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This report provides an overview of Chinese toilets, their design, and their evolution. The aim of this report is to provide a comprehensive understanding of Chinese toilets and their cultural significance.

Historically, Chinese toilets were predominantly squat-style, which involved squatting over a hole in the ground. This type of toilet was prevalent in rural areas and public restrooms until the 1980s. Squat toilets are still common in China today, particularly in rural areas. While this design has some advantages, such as being cheaper to build and easier to clean, it can be challenging for some people, particularly those with mobility issues.

In recent years, Western-style toilets have become more common in urban areas and tourist destinations. These toilets feature a bowl and a seat, similar to those found in the West. However, there are some notable differences, such as the absence of toilet paper in many Chinese restrooms. Instead, a small spray hose, known as a "bum gun" or "shatafa," is attached to the wall next to the toilet for cleaning.

Another unique feature of Chinese toilets is the "squatty potty," a small step or platform at the base of the toilet designed to make it easier to use the toilet in a squatting position. Squatting is believed to be a healthier way of relieving oneself, as it places less strain on the colon and can help prevent constipation.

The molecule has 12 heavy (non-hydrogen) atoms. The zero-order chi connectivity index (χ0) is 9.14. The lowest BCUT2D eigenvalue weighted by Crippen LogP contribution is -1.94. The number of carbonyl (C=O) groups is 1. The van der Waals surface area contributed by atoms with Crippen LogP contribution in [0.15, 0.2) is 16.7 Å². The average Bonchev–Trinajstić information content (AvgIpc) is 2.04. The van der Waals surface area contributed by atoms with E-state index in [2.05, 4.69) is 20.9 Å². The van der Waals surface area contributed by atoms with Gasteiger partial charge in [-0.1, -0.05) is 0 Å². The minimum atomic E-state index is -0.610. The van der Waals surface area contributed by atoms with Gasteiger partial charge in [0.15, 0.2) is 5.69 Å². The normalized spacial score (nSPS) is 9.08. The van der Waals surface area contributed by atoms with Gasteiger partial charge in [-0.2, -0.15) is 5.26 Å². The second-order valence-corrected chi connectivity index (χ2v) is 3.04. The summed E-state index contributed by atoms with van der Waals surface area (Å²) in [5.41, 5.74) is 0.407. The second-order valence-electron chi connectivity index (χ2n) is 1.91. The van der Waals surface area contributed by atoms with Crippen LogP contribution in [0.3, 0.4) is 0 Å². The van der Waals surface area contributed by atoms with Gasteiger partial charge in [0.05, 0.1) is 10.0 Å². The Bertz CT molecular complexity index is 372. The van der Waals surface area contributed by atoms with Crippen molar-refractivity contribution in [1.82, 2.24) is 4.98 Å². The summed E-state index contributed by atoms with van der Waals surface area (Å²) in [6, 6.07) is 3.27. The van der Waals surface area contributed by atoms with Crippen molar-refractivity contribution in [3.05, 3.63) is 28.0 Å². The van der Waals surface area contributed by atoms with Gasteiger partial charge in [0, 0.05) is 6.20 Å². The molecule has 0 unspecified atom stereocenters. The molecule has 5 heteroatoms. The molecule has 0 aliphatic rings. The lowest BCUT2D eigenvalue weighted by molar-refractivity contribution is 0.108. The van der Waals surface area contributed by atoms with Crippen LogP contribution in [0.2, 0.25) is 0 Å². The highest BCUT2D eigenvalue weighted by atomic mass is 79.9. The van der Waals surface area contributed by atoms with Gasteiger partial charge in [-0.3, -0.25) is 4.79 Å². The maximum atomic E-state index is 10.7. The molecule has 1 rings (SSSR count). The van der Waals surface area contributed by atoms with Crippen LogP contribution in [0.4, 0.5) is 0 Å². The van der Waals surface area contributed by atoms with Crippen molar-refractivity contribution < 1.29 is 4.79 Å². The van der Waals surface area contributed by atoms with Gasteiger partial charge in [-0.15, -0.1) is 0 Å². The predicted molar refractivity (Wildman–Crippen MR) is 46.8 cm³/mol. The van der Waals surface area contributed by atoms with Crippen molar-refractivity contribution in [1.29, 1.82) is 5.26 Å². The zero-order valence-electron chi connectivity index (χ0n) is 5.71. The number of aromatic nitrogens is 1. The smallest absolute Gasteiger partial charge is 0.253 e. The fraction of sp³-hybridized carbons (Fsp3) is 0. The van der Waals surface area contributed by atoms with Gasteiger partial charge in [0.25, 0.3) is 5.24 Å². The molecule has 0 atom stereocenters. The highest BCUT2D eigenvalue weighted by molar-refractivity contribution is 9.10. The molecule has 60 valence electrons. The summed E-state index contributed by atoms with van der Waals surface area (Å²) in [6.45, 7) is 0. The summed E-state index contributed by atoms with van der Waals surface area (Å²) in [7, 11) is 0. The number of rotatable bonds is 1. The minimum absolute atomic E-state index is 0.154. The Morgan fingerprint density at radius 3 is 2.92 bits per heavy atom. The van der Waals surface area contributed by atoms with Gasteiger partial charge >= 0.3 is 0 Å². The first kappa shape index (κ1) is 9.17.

In recent years, the Chinese government has launched a "toilet revolution" initiative aimed at modernizing public restrooms and improving public health and hygiene. As part of this initiative, new public toilets have been built with state-of-the-art technology, including automatic flushing systems and self-cleaning mechanisms. These modern restrooms are designed to be more hygienic, environmentally friendly, and accessible to people with disabilities.

In conclusion, Chinese toilets have undergone significant changes over the years, reflecting the country's changing attitudes towards hygiene and modernity. While traditional squat-style toilets are still prevalent in some areas, Western-style toilets are becoming more common, and modern technology is being incorporated into public restrooms. As China continues to develop and modernize, it is likely that its toilets will continue to evolve and adapt to meet the changing needs of its population.

Date: March 9, 2023

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